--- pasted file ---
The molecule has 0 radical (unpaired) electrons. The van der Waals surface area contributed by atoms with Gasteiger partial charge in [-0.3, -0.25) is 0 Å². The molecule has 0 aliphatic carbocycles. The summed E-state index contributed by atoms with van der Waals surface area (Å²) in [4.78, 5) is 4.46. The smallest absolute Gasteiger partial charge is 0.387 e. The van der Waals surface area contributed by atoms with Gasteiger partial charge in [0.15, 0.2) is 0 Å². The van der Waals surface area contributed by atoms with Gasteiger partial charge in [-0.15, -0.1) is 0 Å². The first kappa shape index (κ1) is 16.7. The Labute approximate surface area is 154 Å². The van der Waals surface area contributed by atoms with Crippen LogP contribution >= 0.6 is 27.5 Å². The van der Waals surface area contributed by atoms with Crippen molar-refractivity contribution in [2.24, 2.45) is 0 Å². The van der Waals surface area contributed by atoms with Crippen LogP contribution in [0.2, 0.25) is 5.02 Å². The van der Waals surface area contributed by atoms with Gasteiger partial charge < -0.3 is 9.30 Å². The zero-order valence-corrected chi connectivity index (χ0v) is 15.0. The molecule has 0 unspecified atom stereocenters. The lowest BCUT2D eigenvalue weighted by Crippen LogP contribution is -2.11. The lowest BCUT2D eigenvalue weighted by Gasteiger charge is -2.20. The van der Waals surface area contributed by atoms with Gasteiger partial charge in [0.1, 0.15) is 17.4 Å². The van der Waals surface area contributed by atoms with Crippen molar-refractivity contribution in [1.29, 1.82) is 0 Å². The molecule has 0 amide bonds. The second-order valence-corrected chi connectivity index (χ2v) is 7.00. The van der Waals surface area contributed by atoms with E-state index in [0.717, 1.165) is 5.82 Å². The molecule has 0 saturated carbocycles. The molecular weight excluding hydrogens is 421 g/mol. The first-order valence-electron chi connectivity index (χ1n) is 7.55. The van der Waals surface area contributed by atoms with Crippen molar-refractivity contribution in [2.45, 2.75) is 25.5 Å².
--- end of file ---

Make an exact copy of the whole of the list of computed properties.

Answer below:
The molecule has 0 radical (unpaired) electrons. The van der Waals surface area contributed by atoms with Gasteiger partial charge in [-0.3, -0.25) is 0 Å². The molecule has 0 aliphatic carbocycles. The summed E-state index contributed by atoms with van der Waals surface area (Å²) in [4.78, 5) is 4.46. The smallest absolute Gasteiger partial charge is 0.387 e. The van der Waals surface area contributed by atoms with Gasteiger partial charge in [0.15, 0.2) is 0 Å². The van der Waals surface area contributed by atoms with Gasteiger partial charge in [-0.15, -0.1) is 0 Å². The first kappa shape index (κ1) is 16.7. The Labute approximate surface area is 154 Å². The van der Waals surface area contributed by atoms with Crippen LogP contribution >= 0.6 is 27.5 Å². The van der Waals surface area contributed by atoms with Crippen molar-refractivity contribution in [2.24, 2.45) is 0 Å². The van der Waals surface area contributed by atoms with Crippen LogP contribution in [0.2, 0.25) is 5.02 Å². The van der Waals surface area contributed by atoms with Gasteiger partial charge < -0.3 is 9.30 Å². The zero-order valence-corrected chi connectivity index (χ0v) is 15.0. The molecule has 0 unspecified atom stereocenters. The lowest BCUT2D eigenvalue weighted by Crippen LogP contribution is -2.11. The lowest BCUT2D eigenvalue weighted by Gasteiger charge is -2.20. The van der Waals surface area contributed by atoms with Gasteiger partial charge in [0.1, 0.15) is 17.4 Å². The van der Waals surface area contributed by atoms with Crippen molar-refractivity contribution in [1.29, 1.82) is 0 Å². The molecule has 0 amide bonds. The second-order valence-corrected chi connectivity index (χ2v) is 7.00. The van der Waals surface area contributed by atoms with E-state index in [0.717, 1.165) is 5.82 Å². The molecule has 0 saturated carbocycles. The molecular weight excluding hydrogens is 421 g/mol. The first-order valence-electron chi connectivity index (χ1n) is 7.55. The van der Waals surface area contributed by atoms with Crippen molar-refractivity contribution in [2.45, 2.75) is 25.5 Å².